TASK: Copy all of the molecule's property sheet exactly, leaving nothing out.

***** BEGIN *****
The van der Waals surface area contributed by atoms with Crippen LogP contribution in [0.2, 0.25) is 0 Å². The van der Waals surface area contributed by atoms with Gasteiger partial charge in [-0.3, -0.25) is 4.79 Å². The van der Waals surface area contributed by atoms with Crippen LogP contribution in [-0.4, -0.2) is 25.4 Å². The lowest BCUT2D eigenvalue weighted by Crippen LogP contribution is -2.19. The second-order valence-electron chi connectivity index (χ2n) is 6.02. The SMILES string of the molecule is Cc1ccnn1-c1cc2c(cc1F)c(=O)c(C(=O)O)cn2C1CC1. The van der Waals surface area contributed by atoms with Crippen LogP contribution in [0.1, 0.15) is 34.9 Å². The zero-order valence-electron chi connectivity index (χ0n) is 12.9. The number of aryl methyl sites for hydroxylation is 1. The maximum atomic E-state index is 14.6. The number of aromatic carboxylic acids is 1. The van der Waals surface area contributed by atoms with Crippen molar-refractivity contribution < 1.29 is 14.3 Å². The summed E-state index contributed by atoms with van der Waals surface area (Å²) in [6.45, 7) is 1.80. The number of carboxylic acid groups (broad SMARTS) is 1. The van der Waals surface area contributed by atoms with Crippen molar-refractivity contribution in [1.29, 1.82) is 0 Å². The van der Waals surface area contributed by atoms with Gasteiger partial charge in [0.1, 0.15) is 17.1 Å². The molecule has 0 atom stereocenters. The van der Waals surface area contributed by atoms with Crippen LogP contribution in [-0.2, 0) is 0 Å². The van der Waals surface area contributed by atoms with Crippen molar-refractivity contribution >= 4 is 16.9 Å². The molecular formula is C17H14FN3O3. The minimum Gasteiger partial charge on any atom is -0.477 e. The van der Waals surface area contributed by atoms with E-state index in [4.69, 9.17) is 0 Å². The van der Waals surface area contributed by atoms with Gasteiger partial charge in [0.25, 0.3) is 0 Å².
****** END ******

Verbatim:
The van der Waals surface area contributed by atoms with Crippen LogP contribution in [0.2, 0.25) is 0 Å². The van der Waals surface area contributed by atoms with Gasteiger partial charge in [-0.3, -0.25) is 4.79 Å². The van der Waals surface area contributed by atoms with Crippen LogP contribution in [-0.4, -0.2) is 25.4 Å². The lowest BCUT2D eigenvalue weighted by Crippen LogP contribution is -2.19. The second-order valence-electron chi connectivity index (χ2n) is 6.02. The SMILES string of the molecule is Cc1ccnn1-c1cc2c(cc1F)c(=O)c(C(=O)O)cn2C1CC1. The van der Waals surface area contributed by atoms with Crippen LogP contribution in [0.1, 0.15) is 34.9 Å². The zero-order valence-electron chi connectivity index (χ0n) is 12.9. The number of aryl methyl sites for hydroxylation is 1. The maximum atomic E-state index is 14.6. The number of aromatic carboxylic acids is 1. The van der Waals surface area contributed by atoms with Crippen molar-refractivity contribution < 1.29 is 14.3 Å². The summed E-state index contributed by atoms with van der Waals surface area (Å²) in [6.45, 7) is 1.80. The number of carboxylic acid groups (broad SMARTS) is 1. The van der Waals surface area contributed by atoms with Crippen molar-refractivity contribution in [1.29, 1.82) is 0 Å². The van der Waals surface area contributed by atoms with Gasteiger partial charge in [0.1, 0.15) is 17.1 Å². The molecule has 0 atom stereocenters. The van der Waals surface area contributed by atoms with Crippen LogP contribution in [-0.2, 0) is 0 Å². The van der Waals surface area contributed by atoms with Crippen molar-refractivity contribution >= 4 is 16.9 Å². The molecular formula is C17H14FN3O3. The minimum Gasteiger partial charge on any atom is -0.477 e. The van der Waals surface area contributed by atoms with E-state index in [4.69, 9.17) is 0 Å². The van der Waals surface area contributed by atoms with Gasteiger partial charge in [0.25, 0.3) is 0 Å².